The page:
We pulled into the gas station to find Ted and Katherine standing beside their little Bigfoot trailer, looking stunned. Just moments earlier, Ted had glanced in the side mirror to see black smoke billowing out of their left trailer wheel.
This was just the beginning of one of the longest nights of our lives. Here is how it all unraveled:
Sunday afternoon, 4:00 p.m. We are in the very small town of Borrego Springs. Ted and Katherine’s trailer is undrivable, the wheel bearings and other innards have disintegrated into black, greasy metal shavings. Desperate, we try the solution of a well-meaning but somewhat unbalanced local, who stops on his bicycle to offer advice. His idea involves a Styrofoam cup, rags, and grease—essentially creating a hub for the wheel that would enable us to travel the mile to the campground. It sounds like a somewhat reasonable idea. It doesn’t work.
6:00 p.m. We encourage Ted and Katherine to stay with us in our trailer, but they don’t want to leave their trailer, and decide to spend the night in the parking lot of the gas station.
Eric and I go on to the campground, one mile away. It’s growing dark. Our campsite is awkwardly angled and despite several attempts, we can’t maneuver into our site.
6:30 p.m. Eric decides to try from the opposite direction and heads for the trailhead parking lot one-quarter mile away, where he can turn around. Waiting in our site for him to return, I hear an ominous grating noise, followed by the sound of an engine racing. It sounds suspiciously like our truck.
I take off running to the day use area, where our trailer sprawls sideways across the road, awkwardly listing to one side. In the process of navigating a hairpin turn, the underbelly snagged an enormous partially buried boulder, unearthed it, and dragged it 10 feet into the roadway. Shocked, we look at each other, look at our poor shipwrecked trailer, look at each other again, and say, “Oh my god…we are so screwed.”
It is now officially dark. We call emergency services and AAA. Eric tells AAA that we are high-centered on a boulder and to send a wrecker. He is emphatic—there is no way a tow truck can extricate us from the boulder. Katherine texts me to say that they’re having dinner in town, and that all is well. I text her to say that we are high-centered on a boulder—and that I think we’ve outdone them.
7:00 p.m. A park ranger shows up and says, “Wow, you guys really are stuck.” She thanks us for not causing expensive damage to the park (apparently a hapless motorhome driver the week before had sheared off part of the entrance booth) and leaves us with a couple of additional emergency flashers. It starts to rain.
7:30 p.m. Ted and Katherine arrive to provide support (such amazing friends). While the guys stand outside in the misting rain trying to figure out a way to free our trailer from the boulder (Shovels? Pry bar? Dynamite?), Katherine and I climb into the listing trailer and open a bottle of wine. The guys assess the damage: twisted front stabilizing jack, bent and unusable front steps, dented black tank, holding tank covers ripped off, cross beams bent, and who knows what else. It’s bad. I say to Katherine, “At this point, I’m just hoping we can drag our trailer into our site, you guys can get your trailer repaired, and we can all enjoy our week in Anza Borrego.”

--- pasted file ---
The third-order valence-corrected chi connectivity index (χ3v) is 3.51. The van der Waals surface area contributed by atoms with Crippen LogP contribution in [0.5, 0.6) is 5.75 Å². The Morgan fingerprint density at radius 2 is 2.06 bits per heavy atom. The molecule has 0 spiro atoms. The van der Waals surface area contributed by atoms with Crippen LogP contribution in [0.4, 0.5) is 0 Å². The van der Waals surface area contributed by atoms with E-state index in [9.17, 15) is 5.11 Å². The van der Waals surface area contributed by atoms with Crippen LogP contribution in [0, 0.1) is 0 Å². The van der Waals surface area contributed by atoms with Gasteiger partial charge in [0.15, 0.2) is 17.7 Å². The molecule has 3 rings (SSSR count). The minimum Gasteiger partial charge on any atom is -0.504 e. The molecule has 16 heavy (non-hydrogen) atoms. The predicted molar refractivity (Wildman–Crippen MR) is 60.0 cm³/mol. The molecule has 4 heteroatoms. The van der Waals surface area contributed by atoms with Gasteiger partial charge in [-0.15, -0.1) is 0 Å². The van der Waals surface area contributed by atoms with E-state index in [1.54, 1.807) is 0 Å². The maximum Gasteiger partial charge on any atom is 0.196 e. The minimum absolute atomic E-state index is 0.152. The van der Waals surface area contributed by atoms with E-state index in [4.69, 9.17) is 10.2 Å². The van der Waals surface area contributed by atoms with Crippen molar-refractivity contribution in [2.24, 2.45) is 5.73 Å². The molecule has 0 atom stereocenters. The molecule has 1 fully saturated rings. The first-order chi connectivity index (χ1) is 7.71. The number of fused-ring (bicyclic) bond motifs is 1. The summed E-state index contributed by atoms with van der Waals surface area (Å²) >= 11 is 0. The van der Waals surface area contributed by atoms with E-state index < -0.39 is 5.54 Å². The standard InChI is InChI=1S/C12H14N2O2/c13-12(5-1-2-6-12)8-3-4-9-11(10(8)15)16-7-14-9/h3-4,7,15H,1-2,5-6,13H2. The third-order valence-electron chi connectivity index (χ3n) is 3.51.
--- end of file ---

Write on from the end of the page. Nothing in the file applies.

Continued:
8:30 p.m. The tow truck finally shows up. The operator has driven in the rain from the town of Julian, 35 miles of slow going on a steep, winding mountain road. We are dismayed to see that he has arrived in a regular tow truck. His first words, “I’m going to have to go back for the wrecker. I’ll see you in two hours.”
10:30 p.m. He returns exactly as promised. It takes an hour of delicate maneuvering to free our trailer. He raises the front end of our trailer several feet into the air, and inch-by-inch, finesses it off of the boulder. In the process, the cable slices through our propane line. We turn off the propane. The boulder then has to be winched off the roadway. It takes a long time.
12:00 a.m. We hitch up our trailer and pull it a few feet into the trailhead parking lot, where we fall into bed. We cannot use our propane, which means we have no heat, no hot water, no refrigeration, and no means of cooking. We’ll deal with it in the morning. Right now, we’re just incredibly grateful to be off of that boulder.
Dear readers, there is a happy ending to this tale of woe. The next morning, we limped into our site. Eric found the parts he needed at the local hardware store to repair our propane tanks. The rest of the repairs could wait until San Diego and an Arctic Fox dealer. (It has turned out to be much more of an ordeal to get our trailer repaired than we ever imagined, but we’ll save that tale for another post.) Ted and Katherine’s little Bigfoot ended up with serious damage, but they found a terrific mechanic in Borrego Springs who fixed them up with a new axle and all that they needed to get their trailer back on the road (although it took two days, a lot of effort on their part, and two nights sleeping in the bed of their truck in their campsite).
If there truly is such a thing as a bad luck day for travel, I think the four of us experienced it. Mostly, we were grateful that although both of our trailers suffered significant damage, no one was hurt. And despite our challenges, we were able to spend a glorious week in Anza Borrego.
Next up: Wildflowers, bighorn sheep, and meeting up with friends![portfolio_slideshow]